I wasn't just a "lobbyist," but authored a 41-page paper that was an informal preemptive antitrust complaint with the Commission. It was the first time I made a FRAND argument.

    Due to delays on my client's side (soccer clubs are a bit chaotic and not too strategic), we missed the opportunity to influence the European Parliament's four committee votes on a resolution that was meant to influence the Commission. The committee votes had gone against us, with only JURI (Legal Affairs) having been close to reasonable and the other three taking ideological positions. It was pure socialism, but with support from the nominally conservative European People's Party.

    While I was comfortable with the Commission officials in charge at the time being far from pursuing a radical agenda, it was critical to show to the ultimate decision-makers that there was no parliamentary majority for radical proposals. A pro-Brexit UK conservative (then an MEP, now an MP), Chris Heaton-Harris, was less concerned about substance than about subsidiarity: he didn't want the EU to impose sports rules on national associations and leagues. During our first meeting, Chris signed a proposed deleting amendment: we just took aim at the one passage of the proposed resolution that was trying to build a (fake) pro-competitive justification for tying a team's participation in the Champions League to socialist redistribution in a national league.

    One of Chris's assistants and I immediately started collecting signatures from MEPs and reached the quorum (40 or so) only minutes before the deadline. I still remember us running (well, it was sports policy) down the corridors of the Parliament to the "Tabling Office" where you present bills and amendments, and we were a few minutes late, but the officials were generous. Then came the plenary vote. What continued to be a huge issue: the Parliament's rapporteur, Ivo Belet, was radically against us, but a member of the largest group in the Parliament, the aforementioned EPP, and parties rarely go against their own rapporteur. We narrowly won the EPP-internal vote, which shocked Belet, but when our deleting amendment came to the vote, he gave a thumbs-down sign, which could still have influenced some people. Nevertheless we secured a majority consisting of those preferring subsidiarity (obviously also including my UKIP friends and ODS from the Czech Republic), politicians interested in sane competition policy, and supporters of the wildly popular teams in my camp.

Apart from those two situations, I only got involved with one other "lobbying" effort: the 2006 resolution on EPLA, a predecessor to the Unified Patent Court (UPC). The outcome there was mixed, but the objective was primarily to delay that process (and as of today, there still is no European patent judiciary). At an EPLA conference in London in the summer of 2006, a Commission director said that "generations of students [would] be taught the story of [our anti-software-patent] campaign as an example of a perfect political campaign."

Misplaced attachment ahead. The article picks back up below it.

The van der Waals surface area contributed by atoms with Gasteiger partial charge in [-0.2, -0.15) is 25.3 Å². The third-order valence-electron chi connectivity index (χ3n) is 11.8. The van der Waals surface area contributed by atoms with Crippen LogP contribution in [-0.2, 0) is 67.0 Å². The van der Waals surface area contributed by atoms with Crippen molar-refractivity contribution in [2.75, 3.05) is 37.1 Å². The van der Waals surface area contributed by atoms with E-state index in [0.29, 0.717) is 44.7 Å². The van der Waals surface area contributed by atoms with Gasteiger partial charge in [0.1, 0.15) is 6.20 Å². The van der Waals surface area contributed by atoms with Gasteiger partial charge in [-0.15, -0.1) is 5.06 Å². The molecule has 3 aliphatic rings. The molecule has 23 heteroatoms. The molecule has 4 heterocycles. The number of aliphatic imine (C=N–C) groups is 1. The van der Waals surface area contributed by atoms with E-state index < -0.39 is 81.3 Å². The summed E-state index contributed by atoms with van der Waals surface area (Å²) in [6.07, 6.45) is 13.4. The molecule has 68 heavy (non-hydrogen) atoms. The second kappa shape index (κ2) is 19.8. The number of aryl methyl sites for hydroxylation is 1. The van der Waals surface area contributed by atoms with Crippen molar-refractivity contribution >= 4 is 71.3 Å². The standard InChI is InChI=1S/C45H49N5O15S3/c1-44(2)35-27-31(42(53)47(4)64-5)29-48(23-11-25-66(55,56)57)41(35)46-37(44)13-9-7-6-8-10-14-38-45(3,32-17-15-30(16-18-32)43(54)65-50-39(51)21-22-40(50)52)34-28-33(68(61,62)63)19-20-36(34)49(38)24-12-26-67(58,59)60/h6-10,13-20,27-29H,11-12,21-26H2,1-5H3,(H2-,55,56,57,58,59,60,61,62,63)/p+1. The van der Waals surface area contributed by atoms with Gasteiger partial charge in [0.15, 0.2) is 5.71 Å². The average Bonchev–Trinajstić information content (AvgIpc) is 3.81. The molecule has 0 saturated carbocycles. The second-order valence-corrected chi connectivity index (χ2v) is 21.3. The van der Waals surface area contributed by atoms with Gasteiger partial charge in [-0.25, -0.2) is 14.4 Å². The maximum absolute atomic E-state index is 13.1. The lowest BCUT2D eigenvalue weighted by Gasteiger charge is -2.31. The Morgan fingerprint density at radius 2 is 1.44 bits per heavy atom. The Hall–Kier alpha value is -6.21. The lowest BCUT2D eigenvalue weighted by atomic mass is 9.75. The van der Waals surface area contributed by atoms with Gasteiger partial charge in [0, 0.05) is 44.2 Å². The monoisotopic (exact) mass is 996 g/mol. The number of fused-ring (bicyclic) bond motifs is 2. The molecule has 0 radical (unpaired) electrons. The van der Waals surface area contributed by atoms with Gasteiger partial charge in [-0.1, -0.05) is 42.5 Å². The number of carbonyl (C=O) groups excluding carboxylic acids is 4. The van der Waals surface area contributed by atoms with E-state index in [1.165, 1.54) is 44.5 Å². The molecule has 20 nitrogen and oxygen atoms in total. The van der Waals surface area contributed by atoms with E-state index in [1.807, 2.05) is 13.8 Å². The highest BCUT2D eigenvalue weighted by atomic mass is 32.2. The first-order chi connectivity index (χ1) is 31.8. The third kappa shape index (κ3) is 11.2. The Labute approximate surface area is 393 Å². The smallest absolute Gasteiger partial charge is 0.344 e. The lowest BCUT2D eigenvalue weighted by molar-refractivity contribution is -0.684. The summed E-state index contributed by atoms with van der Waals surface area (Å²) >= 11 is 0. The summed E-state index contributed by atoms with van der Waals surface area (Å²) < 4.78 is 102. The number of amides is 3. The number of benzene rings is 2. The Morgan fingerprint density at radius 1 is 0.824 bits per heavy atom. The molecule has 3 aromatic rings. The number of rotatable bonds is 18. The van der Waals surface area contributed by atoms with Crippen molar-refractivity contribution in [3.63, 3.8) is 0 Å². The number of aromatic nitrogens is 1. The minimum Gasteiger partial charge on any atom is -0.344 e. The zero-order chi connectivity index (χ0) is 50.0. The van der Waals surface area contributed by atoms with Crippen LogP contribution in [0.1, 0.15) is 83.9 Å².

There still is a chance to defeat the craziest aspects of the EU Copyright Directive, but it will take an extremely forceful and focused push. It appears that things went wrong last time the Parliament decided. Now there's only one last chance, and besides the advice you could find between the lines of my summary of how I triumphed over EU idiocies a long time ago, I have some recommendations specific to the EU copyright situation:

  1. Make an institutional argument. In connection with the "restart" motion for the software patents directive (which paved the way for outright rejection as MEPs positioned it as retribution for the Commission's decision not to make a new proposal), the FFII's activists (all of them very idealistic) argued what's "right" while my position paper focused to a greater extent on what would make the Parliament "strong." It was like a forking situation in open source where we tried both, but when they showed both texts to MEPs, everyone preferred mine.

  2. Make a votes-focused argument. There are only two currencies in politics: votes and money (and money is often just a means to secure votes, though sometimes it's an end in its own right, especially in the EP, where numerous MEPs are on corporate payrolls). Tell MEPs (many of whom are seeking reelection this year) that it's the smartest thing for them to vote either the whole bill or at least Article 13 down just so no voters--especially young voters and, generally, Internet users--will be angry. More than at any other point in time, the political establishment fears that EU-skeptical parties may actually form the strongest bloc in the EP after this year's election. You must leverage those fears and sell them on killing the bill so they keep their seats! This will be their last major vote before the election.